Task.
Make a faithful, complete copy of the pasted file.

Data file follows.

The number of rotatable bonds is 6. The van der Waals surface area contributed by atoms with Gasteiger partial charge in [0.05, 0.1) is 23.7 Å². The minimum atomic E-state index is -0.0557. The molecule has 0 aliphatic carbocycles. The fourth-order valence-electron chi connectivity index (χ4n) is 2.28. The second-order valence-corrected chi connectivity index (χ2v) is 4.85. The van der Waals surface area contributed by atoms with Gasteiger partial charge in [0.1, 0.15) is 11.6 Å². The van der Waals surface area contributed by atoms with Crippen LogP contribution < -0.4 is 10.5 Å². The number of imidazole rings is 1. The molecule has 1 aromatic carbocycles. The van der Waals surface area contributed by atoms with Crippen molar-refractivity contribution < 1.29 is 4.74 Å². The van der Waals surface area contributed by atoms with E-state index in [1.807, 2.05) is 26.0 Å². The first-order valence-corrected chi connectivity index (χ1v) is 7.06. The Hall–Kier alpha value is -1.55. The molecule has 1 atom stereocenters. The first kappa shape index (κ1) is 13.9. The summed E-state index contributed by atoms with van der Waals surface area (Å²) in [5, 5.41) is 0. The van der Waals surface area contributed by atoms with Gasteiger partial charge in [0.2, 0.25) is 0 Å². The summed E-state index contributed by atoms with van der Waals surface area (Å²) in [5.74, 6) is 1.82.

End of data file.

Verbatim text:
The number of rotatable bonds is 6. The van der Waals surface area contributed by atoms with Gasteiger partial charge in [0.05, 0.1) is 23.7 Å². The minimum atomic E-state index is -0.0557. The molecule has 0 aliphatic carbocycles. The fourth-order valence-electron chi connectivity index (χ4n) is 2.28. The second-order valence-corrected chi connectivity index (χ2v) is 4.85. The van der Waals surface area contributed by atoms with Gasteiger partial charge in [0.1, 0.15) is 11.6 Å². The van der Waals surface area contributed by atoms with Crippen LogP contribution < -0.4 is 10.5 Å². The number of imidazole rings is 1. The molecule has 1 aromatic carbocycles. The van der Waals surface area contributed by atoms with Crippen molar-refractivity contribution < 1.29 is 4.74 Å². The van der Waals surface area contributed by atoms with E-state index in [1.807, 2.05) is 26.0 Å². The first-order valence-corrected chi connectivity index (χ1v) is 7.06. The Hall–Kier alpha value is -1.55. The molecule has 1 atom stereocenters. The first kappa shape index (κ1) is 13.9. The summed E-state index contributed by atoms with van der Waals surface area (Å²) in [5, 5.41) is 0. The van der Waals surface area contributed by atoms with Gasteiger partial charge in [0.2, 0.25) is 0 Å². The summed E-state index contributed by atoms with van der Waals surface area (Å²) in [5.74, 6) is 1.82.